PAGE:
Tucson Sector Goes into Blackout Mode in Face of Migrant Tsunami

‘It is demoralizing to experience these numbers we’re experiencing’

By Andrew R. Arthur on November 27, 2023

The Sunday of Thanksgiving weekend is normally a quiet time, dedicated to pre-Christmas shopping and football. But not in Border Patrol’s Tucson sector. Things are so busy in the Arizona desert that head of the Border Patrol in the sector, John Modlin, had to call a media blackout there at 2:46 PM EDT, before pulling his Tweet announcing a “pause” in social media accounts and promising “to remain transparent” as the border melts down. That would be a welcome — albeit unlikely — change, but fortunately, Congress is stepping in to continue the flow of information to the American people. Not that the news is good.

Tucson Sector, in Brief

The nine stations in the Tucson sector have responsibility for 262 miles of the Southwest border, from the New Mexico border in the east to the border of Yuma County (Ariz.) in the west.

Speaking of transparency, the Border Patrol hasn’t released staffing figures since FY 2020, at which point there were 3,615 agents assigned to the sector, more than any other sector in the country. That was actually a drop from FY 2019, when nearly 3,700 agents provided security there.

Regardless of how many agents are currently assigned to Tucson sector, they’ve had their hands full, apprehending more than 191,000 aliens in FY 2021, a figure that jumped to nearly 252,000 in FY 2022, and then surged to 373,625 in FY 2023.

In October, the first month of the federal government’s FY 2024, agents in Tucson sector nabbed more than 55,000 illegal entrants, a 140-percent increase over October 2022 (nearly 23,000 apprehensions), placing the sector on track to make 662,000-plus apprehensions this fiscal year.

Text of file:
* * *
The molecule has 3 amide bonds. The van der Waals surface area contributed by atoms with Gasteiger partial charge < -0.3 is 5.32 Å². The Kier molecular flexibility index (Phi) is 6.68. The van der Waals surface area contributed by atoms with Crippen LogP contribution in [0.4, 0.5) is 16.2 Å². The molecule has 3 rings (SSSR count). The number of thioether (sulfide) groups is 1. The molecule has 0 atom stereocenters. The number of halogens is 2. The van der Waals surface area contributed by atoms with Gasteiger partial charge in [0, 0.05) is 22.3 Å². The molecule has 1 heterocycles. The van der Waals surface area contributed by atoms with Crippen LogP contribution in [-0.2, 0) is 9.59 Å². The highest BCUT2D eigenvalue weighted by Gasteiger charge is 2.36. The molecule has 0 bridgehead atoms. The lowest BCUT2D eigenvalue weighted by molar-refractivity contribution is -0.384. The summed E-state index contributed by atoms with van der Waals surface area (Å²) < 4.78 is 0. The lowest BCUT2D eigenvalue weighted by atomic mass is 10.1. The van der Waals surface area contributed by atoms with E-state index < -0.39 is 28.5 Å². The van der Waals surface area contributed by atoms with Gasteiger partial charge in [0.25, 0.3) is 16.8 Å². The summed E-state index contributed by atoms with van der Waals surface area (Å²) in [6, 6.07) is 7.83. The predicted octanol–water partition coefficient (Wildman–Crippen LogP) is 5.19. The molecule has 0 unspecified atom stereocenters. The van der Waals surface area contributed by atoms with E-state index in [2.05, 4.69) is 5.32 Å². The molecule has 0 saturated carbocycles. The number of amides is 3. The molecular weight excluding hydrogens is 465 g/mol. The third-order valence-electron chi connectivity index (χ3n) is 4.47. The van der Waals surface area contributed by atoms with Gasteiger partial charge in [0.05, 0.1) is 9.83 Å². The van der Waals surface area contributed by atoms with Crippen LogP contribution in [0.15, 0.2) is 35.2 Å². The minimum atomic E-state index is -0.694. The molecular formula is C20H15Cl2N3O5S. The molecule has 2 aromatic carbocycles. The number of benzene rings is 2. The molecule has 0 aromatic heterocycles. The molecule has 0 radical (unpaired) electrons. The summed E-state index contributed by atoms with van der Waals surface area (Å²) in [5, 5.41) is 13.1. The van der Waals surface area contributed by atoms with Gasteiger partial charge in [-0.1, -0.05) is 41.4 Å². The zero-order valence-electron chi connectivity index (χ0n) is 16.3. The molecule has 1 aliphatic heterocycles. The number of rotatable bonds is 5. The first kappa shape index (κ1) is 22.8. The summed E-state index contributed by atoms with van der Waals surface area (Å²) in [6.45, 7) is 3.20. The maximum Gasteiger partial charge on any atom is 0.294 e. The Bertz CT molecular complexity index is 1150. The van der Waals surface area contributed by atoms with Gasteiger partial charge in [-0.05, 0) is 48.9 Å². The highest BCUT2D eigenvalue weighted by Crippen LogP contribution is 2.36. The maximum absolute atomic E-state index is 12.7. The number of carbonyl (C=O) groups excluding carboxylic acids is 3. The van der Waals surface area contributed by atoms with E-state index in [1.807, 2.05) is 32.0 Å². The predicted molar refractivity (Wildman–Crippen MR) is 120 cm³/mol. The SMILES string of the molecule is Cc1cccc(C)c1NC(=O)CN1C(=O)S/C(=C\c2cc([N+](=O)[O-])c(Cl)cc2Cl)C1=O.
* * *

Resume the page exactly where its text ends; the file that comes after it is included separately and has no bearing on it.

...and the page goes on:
Those 55,000-plus apprehensions in October were far and away the most for any month in that sector ever. In all of FY 2020, Tucson sector agents made fewer than 66,100 apprehensions, and last month’s apprehensions actually exceeded the sector’s total for all of FY 2018 (52,172).

There are myriad reasons for that increase, from smuggler’s preferences to ease of entry, but the most likely explanation is that, unlike Texas Gov. Greg Abbott (R), who has surged state resources to the border to staunch the migrant flow, Arizona Gov. Katie Hobbs (D) hasn’t followed course.

Not that she’s completely unphased by the surge. She has quietly continued a program implemented by her Republican predecessor, former Gov. Doug Ducey, to bus migrants out of the Grand Canyon State north (26,513 of them as of November 17). And in September, she tweeted:



But she has not implemented a program akin to Abbott’s “Operation Lone Star” that would redirect her state troopers and National Guard troops to the Arizona-Mexico line to help out those overwhelmed Border Patrol agents in Tucson sector. Talk is cheap, and even blue-checked Twitter isn’t much dearer.

The First Tweet

Speaking of Twitter, here is a screenshot of the first Tweet (since deleted) that Chief Modlin issued on Sunday afternoon:


Tucson BP chief


That pause would have been a shame, because Chief Modlin’s recent Tweets out of Tucson sector have painted a realistic picture of the ongoing chaos there:



It’s just likely not the picture that Chief Modlin’s boss, DHS Secretary Alejandro Mayorkas, wants the American people to see, given that “immigration” is the biggest electoral vulnerability for Mayorkas’ boss, President Joe Biden.